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DUI checkpoints increase over the summer

If you thought you noticed an increase in DUI checkpoints and patrols as the temperatures warmed up, you were right. More people go out during the warm summer nights, and police departments respond by cracking down on those who drive while under the influence. Given the increase in DUI arrests during the summer, you need to know your rights should you find yourself stopped at a checkpoint.

What is a DUI checkpoint?

A DUI checkpoint is a roadblock officers set up where they can randomly stop cars and make spot checks to see if drivers are intoxicated. Checkpoints are especially common in the late-night hours of the summer months when people may be coming home from parties and barbecues.

What are your rights?

Knowing your rights ahead of time can help you protect yourself later on. Officers don't have unilateral authority at checkpoints. Here's what they can do:

  • Stop cars. Officers can legally construct DUI checkpoints and stop vehicles as long as they are random and not targeting any specific demographic.
  • Ask questions. The officer may ask where you've been, where you're headed and whether you've had anything to drink. While you do not legally have to answer questions when not under arrest, it's usually in your best interests to comply.
  • Administer a breath test. An officer can ask you to take a field sobriety test, but there's a catch: They must have some reason to suspect that you're driving under the influence. A cause for suspicion might be slurred speech, the smell of alcohol on your breath or an open container.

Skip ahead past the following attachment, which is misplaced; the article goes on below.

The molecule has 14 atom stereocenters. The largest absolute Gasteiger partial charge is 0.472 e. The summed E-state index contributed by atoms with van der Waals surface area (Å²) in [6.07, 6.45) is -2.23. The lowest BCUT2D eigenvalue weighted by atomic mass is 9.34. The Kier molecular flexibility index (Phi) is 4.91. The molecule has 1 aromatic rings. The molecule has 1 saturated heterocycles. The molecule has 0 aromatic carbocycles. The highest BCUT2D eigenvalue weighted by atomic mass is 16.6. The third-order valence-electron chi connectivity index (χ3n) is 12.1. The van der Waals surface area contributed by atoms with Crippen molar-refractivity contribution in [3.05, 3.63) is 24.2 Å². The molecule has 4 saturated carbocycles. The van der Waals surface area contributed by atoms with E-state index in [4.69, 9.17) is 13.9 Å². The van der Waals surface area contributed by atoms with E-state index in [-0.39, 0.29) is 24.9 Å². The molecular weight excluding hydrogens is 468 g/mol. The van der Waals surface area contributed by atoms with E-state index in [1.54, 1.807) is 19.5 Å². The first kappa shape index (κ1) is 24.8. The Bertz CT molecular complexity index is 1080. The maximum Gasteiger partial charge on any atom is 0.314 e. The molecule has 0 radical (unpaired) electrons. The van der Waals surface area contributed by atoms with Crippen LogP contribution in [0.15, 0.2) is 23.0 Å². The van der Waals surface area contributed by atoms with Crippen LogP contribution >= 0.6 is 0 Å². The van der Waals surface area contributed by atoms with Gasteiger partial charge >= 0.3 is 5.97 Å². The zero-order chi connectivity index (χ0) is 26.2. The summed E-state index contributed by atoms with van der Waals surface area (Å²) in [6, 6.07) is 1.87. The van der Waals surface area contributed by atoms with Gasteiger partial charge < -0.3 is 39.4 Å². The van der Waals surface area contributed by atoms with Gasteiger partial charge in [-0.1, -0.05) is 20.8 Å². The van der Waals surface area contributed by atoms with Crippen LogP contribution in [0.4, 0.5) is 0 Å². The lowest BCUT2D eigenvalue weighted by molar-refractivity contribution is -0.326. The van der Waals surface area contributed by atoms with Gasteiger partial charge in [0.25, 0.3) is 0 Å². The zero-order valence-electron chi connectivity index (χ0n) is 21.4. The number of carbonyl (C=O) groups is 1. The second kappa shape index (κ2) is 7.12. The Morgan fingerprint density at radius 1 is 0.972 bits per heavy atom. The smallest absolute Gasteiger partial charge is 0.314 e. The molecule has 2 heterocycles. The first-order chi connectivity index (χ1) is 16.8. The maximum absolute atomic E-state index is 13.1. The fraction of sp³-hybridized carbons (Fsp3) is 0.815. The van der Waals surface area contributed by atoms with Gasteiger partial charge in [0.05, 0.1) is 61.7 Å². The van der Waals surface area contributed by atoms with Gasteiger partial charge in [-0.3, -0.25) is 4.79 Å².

There are also laws governing what the police cannot do during a stop at a DUI checkpoint. The police cannot:

  • Search your vehicle without consent or probable cause. You must give the OK for the officer to be able to legally search your car, except in cases where there is probable cause. However, an officer can seize anything that's in plain view without probable cause.
  • Stop you from turning around. You don't have to go through a DUI checkpoint. As long as there is a legal means to do so, such as turning down a side street, you are free to choose another route that doesn't take your through the checkpoint.

However, keep in mind that any illegal actions, such as making a U-turn, can result in your arrest. If you're arrested or charged with a DUI after being stopped at a checkpoint, it's important to talk with a criminal defense attorney as soon as possible to ensure you are aware of all of your defense options.

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Kalinoski Law Offices P.C.
108 North Washington Ave, Suite 604
Scranton, PA 18503

Phone: 570-906-8173
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